Polish Graphic Design History Essay

Polish graphic design, it would seem, is having something of a moment. From the stunning examples selected by Cooper Hewitt curator Ellen Lupton for the ongoing “How Posters Work” exhibition (on view through November 15, 2015), to the traveling show “Inside Out: Polish Graphic Design in the Making,” which recently made the rounds from Milan’s Salone del Mobile to the Wanted Design fair at NYCxDESIGN, and finally (and perhaps most notably), to Very Graphic: Polish Designers of the 20th Century, a beautiful new book that takes a sweeping and comprehensive look at Poland’s rich history of communication design, a legacy that goes well beyond the country’s best known efforts—its posters—and spans major social and political movements to provide context for the work, from avant garde experiments, bold collages, and winsome illustration to sharp logos, clever wayfinding, and eye-catching packaging design.

Much more than a catalogue or a “best hits,” the range of work in Very Graphic was chosen to tell the broader story of 20th century Polish graphic design. Organized chronologically into three chapters: 1900–1945 (war time), 1945–1980 (to the beginning of solidarity movement, a moment of political transition), and 1980–2000, each section is further divided by designer, 64 in all. For readers accustomed to art and design history books that cut a wide swath but give the people profiled in its pages just a highlight—a mere paragraph and a picture—you’ll be pleasantly surprised by the full essay illustrated with several pieces of work, spanning six full pages. For each designer! Okay, it sounds a bit geeky to get this excited about longform essays and all, but given the book started as a series of articles published in 2 + 3D Quarterly, it’s noteworthy for being this heavy on visuals.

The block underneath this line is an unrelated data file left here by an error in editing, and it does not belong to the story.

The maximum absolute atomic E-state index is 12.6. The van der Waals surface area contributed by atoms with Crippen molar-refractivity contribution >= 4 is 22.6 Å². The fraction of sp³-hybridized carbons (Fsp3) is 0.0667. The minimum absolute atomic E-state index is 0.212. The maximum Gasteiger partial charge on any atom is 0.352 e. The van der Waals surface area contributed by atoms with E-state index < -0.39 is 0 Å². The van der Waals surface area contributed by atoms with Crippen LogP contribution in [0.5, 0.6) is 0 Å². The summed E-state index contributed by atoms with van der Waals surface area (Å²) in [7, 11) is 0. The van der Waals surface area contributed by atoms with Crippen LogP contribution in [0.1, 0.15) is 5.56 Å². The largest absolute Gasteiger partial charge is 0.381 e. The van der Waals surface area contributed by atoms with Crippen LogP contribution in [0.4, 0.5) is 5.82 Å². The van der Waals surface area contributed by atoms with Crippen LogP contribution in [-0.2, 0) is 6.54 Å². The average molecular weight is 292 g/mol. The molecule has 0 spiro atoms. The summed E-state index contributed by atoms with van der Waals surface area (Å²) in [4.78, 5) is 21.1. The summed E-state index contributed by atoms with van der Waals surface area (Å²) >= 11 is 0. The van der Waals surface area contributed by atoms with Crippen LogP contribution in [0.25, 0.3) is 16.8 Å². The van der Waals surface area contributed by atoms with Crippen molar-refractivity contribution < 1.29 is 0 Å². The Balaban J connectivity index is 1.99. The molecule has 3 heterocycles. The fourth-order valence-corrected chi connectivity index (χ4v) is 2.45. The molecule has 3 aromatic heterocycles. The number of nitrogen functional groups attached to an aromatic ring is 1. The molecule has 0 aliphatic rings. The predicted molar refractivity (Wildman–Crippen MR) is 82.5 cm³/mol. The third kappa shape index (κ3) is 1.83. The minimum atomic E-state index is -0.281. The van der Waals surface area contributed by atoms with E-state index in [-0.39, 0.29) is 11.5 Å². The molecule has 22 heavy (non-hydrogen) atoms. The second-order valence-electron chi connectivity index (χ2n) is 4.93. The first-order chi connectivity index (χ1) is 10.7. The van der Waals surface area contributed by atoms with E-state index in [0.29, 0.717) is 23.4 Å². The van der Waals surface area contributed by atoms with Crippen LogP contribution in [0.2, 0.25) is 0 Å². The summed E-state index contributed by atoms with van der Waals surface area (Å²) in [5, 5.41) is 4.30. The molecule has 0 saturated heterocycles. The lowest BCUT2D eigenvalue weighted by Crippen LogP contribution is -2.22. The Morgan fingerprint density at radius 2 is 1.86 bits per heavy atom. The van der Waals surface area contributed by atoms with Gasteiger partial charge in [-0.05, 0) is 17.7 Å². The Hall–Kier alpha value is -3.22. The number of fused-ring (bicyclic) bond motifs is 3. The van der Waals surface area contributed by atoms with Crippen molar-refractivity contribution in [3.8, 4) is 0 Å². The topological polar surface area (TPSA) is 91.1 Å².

Read just a few of these essays and the first thing you’ll learn is that Poland’s design history really is so much more than just posters. Don’t get me wrong—the posters are phenomenal. But as the book’s editor Jacek Mrowczyk pointed out in a recent panel discussion, posters are to Polish design what “sushi is for Japanese cuisine.” There’s a whole lot more on the menu.

Before we get to those other offerings, let’s touch quickly on why Polish posters get all the attention. At the time they were produced, long before words like “design” or “graphic designer” existed, the economy was in such a sad state that the bar to sell products was extremely low, meaning there was little to no pressure on poster artists (their term) from marketers to actually sell anything. The country may have been cash poor, but designers enjoyed enormous freedom. For example, the typical brief for a film poster designed in the United States would stipulate that the designer had to show the leading actors’ faces; not so for Polish designers, which is why you see incredibly artistic interpretations of films. According to Mrowczyk, many Polish posters are more like “colorful birds” than what we typically think of as advertisements.

Whether it’s a movie poster, a magazine layout, an album cover, a book, or a bottle of aspirin, the work by the designers in Very Graphic is some of the most breathtakingly creative you’re likely to find. No wonder its established a design legacy in Poland that has inspired generation after generation over the course of the 20th century, and why we continue to see such incredibly strong illustrators and graphic designers emerge from the country.

Images courtesy Culture.PL

An exhibition shows the best of Polish graphic art: posters, books, vinyl covers that capture the nation’s cultural history

Vibrant colours, check. Humour, check. Fantasy, check. If you have noticed any of these elements in a poster recently, then you have the Polish School of Posters to thank for it. The movement emerged in Poland in the mid-’50s to late ’60s and blurred the lines between poster design, painting, and story-telling. It pioneered a new approach towards art, one in which the artist could innovate and be original, a thought that impacted design across the world.